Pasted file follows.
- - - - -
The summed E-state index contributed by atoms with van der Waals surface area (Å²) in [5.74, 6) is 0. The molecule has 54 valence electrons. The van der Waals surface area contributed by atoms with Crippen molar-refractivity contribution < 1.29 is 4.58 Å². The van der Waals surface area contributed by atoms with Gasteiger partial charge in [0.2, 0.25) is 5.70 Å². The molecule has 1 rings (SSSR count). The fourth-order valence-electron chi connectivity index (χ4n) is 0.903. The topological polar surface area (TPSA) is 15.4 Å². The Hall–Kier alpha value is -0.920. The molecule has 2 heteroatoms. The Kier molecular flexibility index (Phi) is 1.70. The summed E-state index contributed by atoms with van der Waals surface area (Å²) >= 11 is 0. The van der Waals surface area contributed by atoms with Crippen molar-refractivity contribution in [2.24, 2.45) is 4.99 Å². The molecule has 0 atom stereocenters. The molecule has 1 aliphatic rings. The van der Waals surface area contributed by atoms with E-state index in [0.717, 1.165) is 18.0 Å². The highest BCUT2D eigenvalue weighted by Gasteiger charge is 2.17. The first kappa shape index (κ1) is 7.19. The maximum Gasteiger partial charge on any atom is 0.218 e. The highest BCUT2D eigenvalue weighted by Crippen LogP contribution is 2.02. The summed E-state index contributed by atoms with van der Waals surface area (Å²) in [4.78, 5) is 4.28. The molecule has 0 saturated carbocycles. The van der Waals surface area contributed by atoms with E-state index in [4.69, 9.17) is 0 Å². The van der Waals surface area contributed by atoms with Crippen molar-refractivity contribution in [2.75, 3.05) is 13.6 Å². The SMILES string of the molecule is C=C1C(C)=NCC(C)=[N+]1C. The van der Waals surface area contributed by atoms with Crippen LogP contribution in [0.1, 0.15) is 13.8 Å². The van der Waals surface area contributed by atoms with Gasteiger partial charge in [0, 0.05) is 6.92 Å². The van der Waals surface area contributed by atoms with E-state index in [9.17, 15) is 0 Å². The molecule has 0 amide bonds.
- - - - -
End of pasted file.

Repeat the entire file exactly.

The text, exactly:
The summed E-state index contributed by atoms with van der Waals surface area (Å²) in [5.74, 6) is 0. The molecule has 54 valence electrons. The van der Waals surface area contributed by atoms with Crippen molar-refractivity contribution < 1.29 is 4.58 Å². The van der Waals surface area contributed by atoms with Gasteiger partial charge in [0.2, 0.25) is 5.70 Å². The molecule has 1 rings (SSSR count). The fourth-order valence-electron chi connectivity index (χ4n) is 0.903. The topological polar surface area (TPSA) is 15.4 Å². The Hall–Kier alpha value is -0.920. The molecule has 2 heteroatoms. The Kier molecular flexibility index (Phi) is 1.70. The summed E-state index contributed by atoms with van der Waals surface area (Å²) >= 11 is 0. The van der Waals surface area contributed by atoms with Crippen molar-refractivity contribution in [2.24, 2.45) is 4.99 Å². The molecule has 0 atom stereocenters. The molecule has 1 aliphatic rings. The van der Waals surface area contributed by atoms with E-state index in [0.717, 1.165) is 18.0 Å². The highest BCUT2D eigenvalue weighted by Gasteiger charge is 2.17. The first kappa shape index (κ1) is 7.19. The maximum Gasteiger partial charge on any atom is 0.218 e. The highest BCUT2D eigenvalue weighted by Crippen LogP contribution is 2.02. The summed E-state index contributed by atoms with van der Waals surface area (Å²) in [4.78, 5) is 4.28. The molecule has 0 saturated carbocycles. The van der Waals surface area contributed by atoms with E-state index in [4.69, 9.17) is 0 Å². The van der Waals surface area contributed by atoms with Crippen molar-refractivity contribution in [2.75, 3.05) is 13.6 Å². The SMILES string of the molecule is C=C1C(C)=NCC(C)=[N+]1C. The van der Waals surface area contributed by atoms with Crippen LogP contribution in [0.1, 0.15) is 13.8 Å². The van der Waals surface area contributed by atoms with Gasteiger partial charge in [0, 0.05) is 6.92 Å². The van der Waals surface area contributed by atoms with E-state index in [9.17, 15) is 0 Å². The molecule has 0 amide bonds.